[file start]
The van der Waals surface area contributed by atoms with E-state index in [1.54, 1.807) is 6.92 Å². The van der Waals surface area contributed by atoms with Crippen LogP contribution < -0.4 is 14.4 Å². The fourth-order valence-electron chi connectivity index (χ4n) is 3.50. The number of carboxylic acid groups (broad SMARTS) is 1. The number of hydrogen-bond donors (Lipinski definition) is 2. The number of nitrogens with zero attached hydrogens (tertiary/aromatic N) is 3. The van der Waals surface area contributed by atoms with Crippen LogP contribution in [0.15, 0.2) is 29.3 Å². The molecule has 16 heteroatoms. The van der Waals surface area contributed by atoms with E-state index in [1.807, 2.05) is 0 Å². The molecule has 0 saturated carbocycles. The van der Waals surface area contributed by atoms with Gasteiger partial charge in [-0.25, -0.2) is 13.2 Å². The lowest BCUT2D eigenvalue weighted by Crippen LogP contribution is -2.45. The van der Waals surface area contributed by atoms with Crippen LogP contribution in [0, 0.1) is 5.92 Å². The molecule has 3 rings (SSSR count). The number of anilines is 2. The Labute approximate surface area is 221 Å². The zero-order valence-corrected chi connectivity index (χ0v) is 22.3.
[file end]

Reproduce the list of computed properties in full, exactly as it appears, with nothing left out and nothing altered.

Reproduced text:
The van der Waals surface area contributed by atoms with E-state index in [1.54, 1.807) is 6.92 Å². The van der Waals surface area contributed by atoms with Crippen LogP contribution < -0.4 is 14.4 Å². The fourth-order valence-electron chi connectivity index (χ4n) is 3.50. The number of carboxylic acid groups (broad SMARTS) is 1. The number of hydrogen-bond donors (Lipinski definition) is 2. The number of nitrogens with zero attached hydrogens (tertiary/aromatic N) is 3. The van der Waals surface area contributed by atoms with Crippen LogP contribution in [0.15, 0.2) is 29.3 Å². The molecule has 16 heteroatoms. The van der Waals surface area contributed by atoms with E-state index in [1.807, 2.05) is 0 Å². The molecule has 0 saturated carbocycles. The van der Waals surface area contributed by atoms with Gasteiger partial charge in [-0.25, -0.2) is 13.2 Å². The lowest BCUT2D eigenvalue weighted by Crippen LogP contribution is -2.45. The van der Waals surface area contributed by atoms with Crippen LogP contribution in [0, 0.1) is 5.92 Å². The molecule has 3 rings (SSSR count). The number of anilines is 2. The Labute approximate surface area is 221 Å². The zero-order valence-corrected chi connectivity index (χ0v) is 22.3.